Ultimate in disc performance


Friends from Wilde Lake coming together for tomorrow's league championship


Frisbee discs didn't mean much to Dan Bobrowsky while growing up. His first and most memorable experience came as a young child when he would watch his neighbor's dog do tricks with them. That caught his attention.

"The dog was pretty good sometimes," Bobrowsky said with a laugh.

Some friends of Bobrowsky used flying discs to catch his attention in a different way during his high school years. He was recruited into the school's ultimate disc club during his junior year at Wilde Lake. The group quickly fell in love with the sport and began practicing and playing regularly for two years before graduating in June 2005.

Months into their first year of college, Bobrowsky and others heard that Howard County Department of Recreation and Parks was starting a new co-ed Adult Ultimate Disc League - trademark issues prevent the use of the word Frisbee - and they wanted to take part.

Bobrowsky and Danny Scheinerman contacted several of their Wilde Lake ultimate disc buddies this winter and spring and formed a team for the summer league. They had little trouble clicking again and have reached tomorrow's league championship game where they will meet Tenacious Corn at 6:30 p.m. at Huntington Park.

"From playing [together] for several years, we can predict each other's actions," said Bobrowsky, a student at Harvey Mudd College in California. "My friends know where and how far [to go] and when I can throw. It's just something you learn from playing with each other for so long."

Ultimate disc - the players refer to the sport simply as "Ultimate" - has helped build a strong bond between many on this team. When playing at Wilde Lake, they made a habit of relaxing at a nearby 7-Eleven after games. This summer, different team members will get together socially after games at different places depending on schedules.

Scheinerman said that when forming the team, they thought getting together a group of players who were friends would give them a better chance at success.

"When we recruited people, we were looking for people who are good but ... at the same time we are all pretty much good friends," Scheinerman said. "We've seen other teams squabble, and we [don't]. It's an asset, too."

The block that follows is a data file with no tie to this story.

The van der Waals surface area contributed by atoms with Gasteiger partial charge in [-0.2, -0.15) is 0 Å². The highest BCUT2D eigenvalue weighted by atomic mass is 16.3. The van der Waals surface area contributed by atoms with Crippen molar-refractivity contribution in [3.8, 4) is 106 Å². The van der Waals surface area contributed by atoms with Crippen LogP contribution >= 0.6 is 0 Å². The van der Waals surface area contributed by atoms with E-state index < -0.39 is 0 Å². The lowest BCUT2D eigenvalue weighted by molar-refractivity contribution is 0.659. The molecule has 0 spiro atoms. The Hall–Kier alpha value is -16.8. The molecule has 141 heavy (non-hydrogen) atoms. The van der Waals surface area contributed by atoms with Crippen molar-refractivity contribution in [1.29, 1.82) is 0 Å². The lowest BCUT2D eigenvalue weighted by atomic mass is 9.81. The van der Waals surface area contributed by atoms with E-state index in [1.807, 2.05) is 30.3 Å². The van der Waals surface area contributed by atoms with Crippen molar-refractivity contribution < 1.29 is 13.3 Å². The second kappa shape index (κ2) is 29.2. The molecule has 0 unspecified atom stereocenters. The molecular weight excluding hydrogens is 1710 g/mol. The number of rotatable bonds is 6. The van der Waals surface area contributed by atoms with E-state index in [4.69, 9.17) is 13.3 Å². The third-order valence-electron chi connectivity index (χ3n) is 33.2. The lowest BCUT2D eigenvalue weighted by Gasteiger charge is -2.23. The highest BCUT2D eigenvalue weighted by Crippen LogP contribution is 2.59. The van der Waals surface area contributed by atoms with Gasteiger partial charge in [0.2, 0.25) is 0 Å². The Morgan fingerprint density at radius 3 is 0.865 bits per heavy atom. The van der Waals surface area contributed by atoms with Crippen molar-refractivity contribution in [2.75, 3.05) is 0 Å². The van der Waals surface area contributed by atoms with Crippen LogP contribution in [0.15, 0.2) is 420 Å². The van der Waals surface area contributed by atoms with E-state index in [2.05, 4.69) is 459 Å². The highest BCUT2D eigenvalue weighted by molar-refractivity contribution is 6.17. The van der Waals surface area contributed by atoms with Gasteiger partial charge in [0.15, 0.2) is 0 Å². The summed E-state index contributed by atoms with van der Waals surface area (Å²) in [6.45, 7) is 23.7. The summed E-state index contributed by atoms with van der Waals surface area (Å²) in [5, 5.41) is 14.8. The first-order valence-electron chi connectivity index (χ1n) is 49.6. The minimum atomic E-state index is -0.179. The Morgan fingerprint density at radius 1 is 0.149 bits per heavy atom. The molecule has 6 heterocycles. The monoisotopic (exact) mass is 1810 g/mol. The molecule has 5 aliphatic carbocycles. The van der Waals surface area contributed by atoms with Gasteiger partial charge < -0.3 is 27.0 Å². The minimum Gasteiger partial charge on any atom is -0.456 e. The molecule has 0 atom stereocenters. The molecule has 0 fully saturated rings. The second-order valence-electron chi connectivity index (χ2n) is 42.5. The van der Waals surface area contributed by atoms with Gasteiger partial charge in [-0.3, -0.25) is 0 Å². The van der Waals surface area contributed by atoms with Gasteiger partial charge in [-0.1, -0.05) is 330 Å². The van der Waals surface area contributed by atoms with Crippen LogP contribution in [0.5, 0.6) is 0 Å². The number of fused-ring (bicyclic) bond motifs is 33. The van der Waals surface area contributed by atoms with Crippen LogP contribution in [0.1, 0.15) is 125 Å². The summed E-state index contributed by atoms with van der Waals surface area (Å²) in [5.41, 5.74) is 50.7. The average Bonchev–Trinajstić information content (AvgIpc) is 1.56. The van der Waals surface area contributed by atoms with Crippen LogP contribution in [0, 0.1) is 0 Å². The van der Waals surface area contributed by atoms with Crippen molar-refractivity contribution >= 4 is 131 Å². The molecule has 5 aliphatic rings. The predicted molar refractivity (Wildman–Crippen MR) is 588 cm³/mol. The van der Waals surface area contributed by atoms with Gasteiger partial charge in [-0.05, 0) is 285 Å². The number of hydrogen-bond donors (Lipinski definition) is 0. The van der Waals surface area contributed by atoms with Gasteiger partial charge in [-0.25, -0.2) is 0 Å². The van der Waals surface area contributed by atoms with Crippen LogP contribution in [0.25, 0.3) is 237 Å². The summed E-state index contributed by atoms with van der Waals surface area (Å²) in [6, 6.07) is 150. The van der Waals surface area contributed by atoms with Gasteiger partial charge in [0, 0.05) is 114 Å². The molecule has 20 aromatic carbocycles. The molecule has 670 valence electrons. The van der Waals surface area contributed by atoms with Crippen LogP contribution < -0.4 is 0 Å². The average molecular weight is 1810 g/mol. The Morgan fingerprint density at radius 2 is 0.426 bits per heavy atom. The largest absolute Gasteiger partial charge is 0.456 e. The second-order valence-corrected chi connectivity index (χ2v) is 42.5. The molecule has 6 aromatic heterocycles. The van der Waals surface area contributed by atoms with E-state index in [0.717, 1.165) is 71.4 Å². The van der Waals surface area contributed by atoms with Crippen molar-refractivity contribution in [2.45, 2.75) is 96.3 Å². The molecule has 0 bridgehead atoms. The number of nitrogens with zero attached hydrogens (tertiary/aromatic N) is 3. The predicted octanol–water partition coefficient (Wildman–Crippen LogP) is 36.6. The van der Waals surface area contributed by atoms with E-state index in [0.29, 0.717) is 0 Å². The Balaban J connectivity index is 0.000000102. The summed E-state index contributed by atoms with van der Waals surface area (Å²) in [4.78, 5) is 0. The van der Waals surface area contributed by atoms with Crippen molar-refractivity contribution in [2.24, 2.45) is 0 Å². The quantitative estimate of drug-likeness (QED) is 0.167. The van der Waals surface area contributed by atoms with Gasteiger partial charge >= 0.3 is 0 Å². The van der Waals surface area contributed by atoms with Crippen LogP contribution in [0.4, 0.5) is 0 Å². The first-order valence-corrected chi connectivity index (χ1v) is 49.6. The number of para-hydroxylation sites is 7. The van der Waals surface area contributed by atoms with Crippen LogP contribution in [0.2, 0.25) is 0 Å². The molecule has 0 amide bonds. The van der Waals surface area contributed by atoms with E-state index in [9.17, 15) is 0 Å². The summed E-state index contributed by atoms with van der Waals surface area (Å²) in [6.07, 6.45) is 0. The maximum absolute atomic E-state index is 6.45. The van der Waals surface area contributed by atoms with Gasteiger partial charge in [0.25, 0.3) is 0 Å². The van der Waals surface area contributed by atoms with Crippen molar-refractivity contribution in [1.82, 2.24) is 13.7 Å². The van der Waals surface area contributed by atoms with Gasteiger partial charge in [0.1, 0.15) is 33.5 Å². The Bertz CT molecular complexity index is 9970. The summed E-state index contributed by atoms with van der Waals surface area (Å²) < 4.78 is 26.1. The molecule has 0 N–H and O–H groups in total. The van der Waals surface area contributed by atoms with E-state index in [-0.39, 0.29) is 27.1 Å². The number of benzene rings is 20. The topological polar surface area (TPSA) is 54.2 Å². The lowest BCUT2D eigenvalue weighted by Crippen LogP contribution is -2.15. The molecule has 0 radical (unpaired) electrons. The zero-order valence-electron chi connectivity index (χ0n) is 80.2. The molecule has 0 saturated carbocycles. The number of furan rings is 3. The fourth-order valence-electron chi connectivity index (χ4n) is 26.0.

The game resembles a cross between football and soccer. Players run and catch and throw the discs all over the field, with possession going back to the other team at the spot the disc hits the ground. So teams can try to control the game with a number of short passes, much like soccer.

But the long-pass aspect from football often comes into play, especially if a team has speed, as Wilde Lake does. In Thursday's semifinal win over the Individuals, Wilde Lake often used its speed and ability to connect on hucks, the term for what would be a long pass or "bomb" in football. Bobrowsky and others often would sling long hucks that floated 20 to 30 yards ahead of a teammate, seemingly too far to do any damage.

However, Wilde Lake's players often out-ran the defense while the disc sailed downfield and made the catch - either for a score (touchdown) or a long completion that would set up a score. Just as in football, crossing a line gives you a score, but in ultimate, it is worth 1 point.

"It's really fast-paced, and everyone has to be skilled in all the departments," said Scheinerman, who plays on a club team at Brown. "You have to be able to run and play defense and throw. It takes a lot of work, and it's got a very good reputation of being a good team game and good-spirited sport."

Andrea Shaw of Laurel went to Atholton and attends Cornell University where she plays on one of the school's two club teams. When she was asked to be on the Wilde Lake team, it meant competing with men for the first time. The league requires one or two of each team's seven on-field players to be a woman.

"It's definitely different," Shaw said. "The guys tend to throw longer than women. It's funny sometimes because I practice for a couple of years to get my throws to go as long as I do, and you see guys who just started, and they can throw longer than I do."

Bobrowsky, often jokingly called "Bubba" by his teammates, is one of the players that can throw the farthest. Several times, Bobrowsky would easily throw the disc about 70 yards on the "pull" (kickoff) plays. He also made a number of good throws right along the sideline, zipping the disc on a high or low line right over the defender's out-stretched hands to a teammate - skills he practices on his college club team.

Mike Blevins, recreation coordinator for the Department of Recreation and Parks, organized the league. He hoped to start it in the spring but couldn't get enough teams. They moved it to the summer and had five teams that played from early June to this week.

"I wanted to have something different," Blevins said. "It's really big in Washington-area leagues, and I wanted one for the adults here."

Wilde Lake team members are glad he started the league. They have enjoyed success on the field but like it even more because they are with friends.

"We have a good group of kids, and we all trust each other," said Bobak Shirmohammadi, who played on the club team at Wilde Lake and will be starting his sophomore year at Maryland. "We weren't as close before we starting playing ... and it established a lot of trust."

If you want to catch tomorrow's 6:30 p.m. championship game, Huntington Park is at 9695 Clocktower Lane in Kings Contrivance.

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